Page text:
You can also disable rollback or enable the reinstall mode for troubleshooting the MSDE 2000 upgrade to a service pack level. For more information about ROLLBACK, REINSTALL and REINSTALLMODE, read the section of this article.
To avoid this error message when you try to upgrade MSDE 2000 to a service pack level on a computer that is running Microsoft Windows 98
Unable to run script files.
make sure that you use the UPGRADEUSER=sa parameter. For additional information, click the article number below to view the article in the Microsoft Knowledge Base:
(https://support.microsoft.com/kb/303680/EN-US/ )PRB: SQL Srv. 2000 MSDE Service Pack 1 Setup on Windows 98 Fails
Upgrade MSDE 2000 Merge Modules to a Service Pack LevelYou can consider a minor upgrade in which you upgrade the MSDE 2000 merged modules to a service pack level. The upgrade changes the package code and the product version for a package that ships as a full product installation package or as a patch package. In a minor upgrade, the product code does not change. However, a minor upgrade cannot use a different volume label for the new version.
A change in the product version indicates that there is an order to the different updates for the same product. For example, if a patch exists to update version 9.0 to version 9.1, and another patch exists to patch version 9.1 to version 9.2, the installer can enforce the correct order by checking the product version before it applies the patch. This also prevents the version 9.2 patch from being applied to version 9.0. For patches, this ordering is enforced through the product version validation bits set in the transforms that are included in the patch package.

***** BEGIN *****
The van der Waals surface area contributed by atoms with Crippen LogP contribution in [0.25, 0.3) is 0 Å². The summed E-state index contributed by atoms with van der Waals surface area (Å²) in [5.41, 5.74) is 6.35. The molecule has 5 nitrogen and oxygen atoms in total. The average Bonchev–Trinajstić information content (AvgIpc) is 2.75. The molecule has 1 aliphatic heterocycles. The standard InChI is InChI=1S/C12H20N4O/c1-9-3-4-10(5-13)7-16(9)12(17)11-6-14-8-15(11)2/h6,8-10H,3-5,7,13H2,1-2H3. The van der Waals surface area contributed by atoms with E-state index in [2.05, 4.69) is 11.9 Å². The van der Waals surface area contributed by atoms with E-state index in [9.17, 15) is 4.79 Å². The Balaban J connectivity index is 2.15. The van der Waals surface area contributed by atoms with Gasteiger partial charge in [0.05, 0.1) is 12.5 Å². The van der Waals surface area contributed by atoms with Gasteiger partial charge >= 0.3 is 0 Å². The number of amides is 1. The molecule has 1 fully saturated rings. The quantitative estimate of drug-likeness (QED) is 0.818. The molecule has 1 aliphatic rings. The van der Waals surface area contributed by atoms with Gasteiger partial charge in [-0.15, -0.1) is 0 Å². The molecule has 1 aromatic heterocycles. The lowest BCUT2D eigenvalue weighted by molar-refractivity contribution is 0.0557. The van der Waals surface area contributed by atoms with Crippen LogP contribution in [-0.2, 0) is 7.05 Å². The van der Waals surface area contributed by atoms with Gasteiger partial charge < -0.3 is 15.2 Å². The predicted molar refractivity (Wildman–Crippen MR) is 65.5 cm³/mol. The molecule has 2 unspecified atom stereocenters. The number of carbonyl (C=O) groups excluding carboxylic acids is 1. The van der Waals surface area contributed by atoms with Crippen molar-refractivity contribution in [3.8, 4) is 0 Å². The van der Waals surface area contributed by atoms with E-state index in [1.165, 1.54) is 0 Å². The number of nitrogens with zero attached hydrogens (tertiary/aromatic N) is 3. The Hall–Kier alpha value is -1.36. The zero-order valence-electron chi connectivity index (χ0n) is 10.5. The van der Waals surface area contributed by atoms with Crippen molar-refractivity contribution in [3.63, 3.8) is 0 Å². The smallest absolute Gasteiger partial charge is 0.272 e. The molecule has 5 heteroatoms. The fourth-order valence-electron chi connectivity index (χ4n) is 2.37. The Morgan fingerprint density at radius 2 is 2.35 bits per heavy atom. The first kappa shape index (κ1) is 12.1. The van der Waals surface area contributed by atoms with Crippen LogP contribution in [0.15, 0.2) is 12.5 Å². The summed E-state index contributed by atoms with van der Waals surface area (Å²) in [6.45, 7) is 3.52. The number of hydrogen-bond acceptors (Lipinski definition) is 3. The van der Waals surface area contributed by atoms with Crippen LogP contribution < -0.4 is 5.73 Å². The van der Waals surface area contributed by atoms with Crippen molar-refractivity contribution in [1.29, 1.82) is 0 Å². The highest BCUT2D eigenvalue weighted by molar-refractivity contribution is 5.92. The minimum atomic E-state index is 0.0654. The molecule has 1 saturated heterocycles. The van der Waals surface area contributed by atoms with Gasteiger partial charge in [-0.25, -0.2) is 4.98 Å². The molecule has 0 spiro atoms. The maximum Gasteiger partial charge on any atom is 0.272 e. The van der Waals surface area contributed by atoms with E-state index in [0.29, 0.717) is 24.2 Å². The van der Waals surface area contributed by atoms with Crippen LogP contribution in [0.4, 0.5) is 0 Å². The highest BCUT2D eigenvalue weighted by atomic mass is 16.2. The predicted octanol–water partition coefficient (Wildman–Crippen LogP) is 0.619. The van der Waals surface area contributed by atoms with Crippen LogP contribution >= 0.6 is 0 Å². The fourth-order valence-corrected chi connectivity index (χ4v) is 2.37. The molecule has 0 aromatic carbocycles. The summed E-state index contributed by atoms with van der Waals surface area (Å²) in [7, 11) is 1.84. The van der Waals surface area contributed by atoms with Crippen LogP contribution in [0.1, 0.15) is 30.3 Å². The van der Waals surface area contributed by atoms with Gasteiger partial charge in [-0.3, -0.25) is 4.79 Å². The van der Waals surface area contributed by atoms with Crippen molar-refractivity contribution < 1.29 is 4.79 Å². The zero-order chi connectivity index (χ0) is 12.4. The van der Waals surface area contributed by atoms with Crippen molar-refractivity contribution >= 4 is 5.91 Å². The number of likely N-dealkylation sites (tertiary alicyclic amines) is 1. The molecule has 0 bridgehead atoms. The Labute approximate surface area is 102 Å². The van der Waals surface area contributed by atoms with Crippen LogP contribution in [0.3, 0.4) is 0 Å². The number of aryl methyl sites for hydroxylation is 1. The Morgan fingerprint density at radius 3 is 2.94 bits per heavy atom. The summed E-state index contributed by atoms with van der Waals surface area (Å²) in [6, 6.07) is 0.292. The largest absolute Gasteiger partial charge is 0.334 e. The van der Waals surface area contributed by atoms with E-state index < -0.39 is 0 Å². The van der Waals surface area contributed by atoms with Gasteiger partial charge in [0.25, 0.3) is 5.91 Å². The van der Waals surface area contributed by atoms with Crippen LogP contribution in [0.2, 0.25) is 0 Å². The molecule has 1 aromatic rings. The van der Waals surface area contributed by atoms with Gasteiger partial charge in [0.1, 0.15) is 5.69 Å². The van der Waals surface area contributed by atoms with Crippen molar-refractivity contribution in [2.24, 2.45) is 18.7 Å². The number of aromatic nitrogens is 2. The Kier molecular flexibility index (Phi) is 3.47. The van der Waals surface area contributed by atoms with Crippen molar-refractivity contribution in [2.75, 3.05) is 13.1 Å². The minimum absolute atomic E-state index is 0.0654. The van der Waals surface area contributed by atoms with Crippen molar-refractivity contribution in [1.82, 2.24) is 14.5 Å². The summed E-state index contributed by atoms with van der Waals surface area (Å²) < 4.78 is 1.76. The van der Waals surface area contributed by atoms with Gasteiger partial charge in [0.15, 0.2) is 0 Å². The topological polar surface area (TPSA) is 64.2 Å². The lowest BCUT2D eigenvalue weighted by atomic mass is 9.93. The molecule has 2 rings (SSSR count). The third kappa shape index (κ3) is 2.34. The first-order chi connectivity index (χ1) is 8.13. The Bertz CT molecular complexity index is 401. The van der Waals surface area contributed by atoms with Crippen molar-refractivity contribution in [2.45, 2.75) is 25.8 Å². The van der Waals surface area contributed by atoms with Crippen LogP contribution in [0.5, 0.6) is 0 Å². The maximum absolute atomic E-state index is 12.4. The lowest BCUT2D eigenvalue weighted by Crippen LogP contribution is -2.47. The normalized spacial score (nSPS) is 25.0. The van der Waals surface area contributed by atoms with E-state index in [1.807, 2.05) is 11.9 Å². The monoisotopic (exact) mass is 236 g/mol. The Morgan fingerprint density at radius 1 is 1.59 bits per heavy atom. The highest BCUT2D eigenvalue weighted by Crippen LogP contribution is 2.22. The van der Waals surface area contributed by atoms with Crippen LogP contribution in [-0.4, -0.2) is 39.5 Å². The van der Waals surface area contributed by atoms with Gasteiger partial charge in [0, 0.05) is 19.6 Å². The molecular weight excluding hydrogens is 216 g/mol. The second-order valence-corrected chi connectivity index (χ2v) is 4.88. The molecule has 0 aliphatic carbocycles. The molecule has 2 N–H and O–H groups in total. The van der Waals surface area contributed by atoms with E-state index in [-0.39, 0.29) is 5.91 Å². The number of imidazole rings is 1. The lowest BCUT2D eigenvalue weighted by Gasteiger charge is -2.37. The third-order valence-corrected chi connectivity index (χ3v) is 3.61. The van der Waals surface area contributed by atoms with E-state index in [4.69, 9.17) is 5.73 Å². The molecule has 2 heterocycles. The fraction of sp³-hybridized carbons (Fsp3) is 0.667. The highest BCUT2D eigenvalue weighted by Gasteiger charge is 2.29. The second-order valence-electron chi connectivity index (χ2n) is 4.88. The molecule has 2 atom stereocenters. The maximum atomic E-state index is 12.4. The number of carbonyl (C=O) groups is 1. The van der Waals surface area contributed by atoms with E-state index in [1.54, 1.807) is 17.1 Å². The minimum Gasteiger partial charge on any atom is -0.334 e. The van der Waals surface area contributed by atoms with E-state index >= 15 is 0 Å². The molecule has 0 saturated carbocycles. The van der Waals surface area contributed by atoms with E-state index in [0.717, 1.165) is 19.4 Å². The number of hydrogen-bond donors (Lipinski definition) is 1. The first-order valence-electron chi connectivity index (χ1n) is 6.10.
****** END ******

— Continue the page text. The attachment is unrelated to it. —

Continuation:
For additional information about how to create a patch file for theMicrosoft SQL Server 2000 Desktop Engine (MSDE 2000) sample.msi., click the article number below to view the article in the Microsoft Knowledge Base:
314131If you installed MSDE 2000 as merged modules with another custom application setup such as the Microsoft Application Center 2000 product, you must contact Microsoft Application Center 2000 for the availability of an upgrade package to upgrade your existing MSDE 2000 installation to a service pack level. For third-party custom applications that consume MSDE 2000 as merged modules, contact the custom application vendor for support.
(https://support.microsoft.com/kb/314131/EN-US/ )HOW TO: *Create Patch Files (Service Packs) For MSDE 2000 Sample
Article ID: 317328 - Last Review: June 19, 2014 - Revision: 3.0
Retired KB Content Disclaimer
This article was written about products for which Microsoft no longer offers support. Therefore, this article is offered "as is" and will no longer be updated.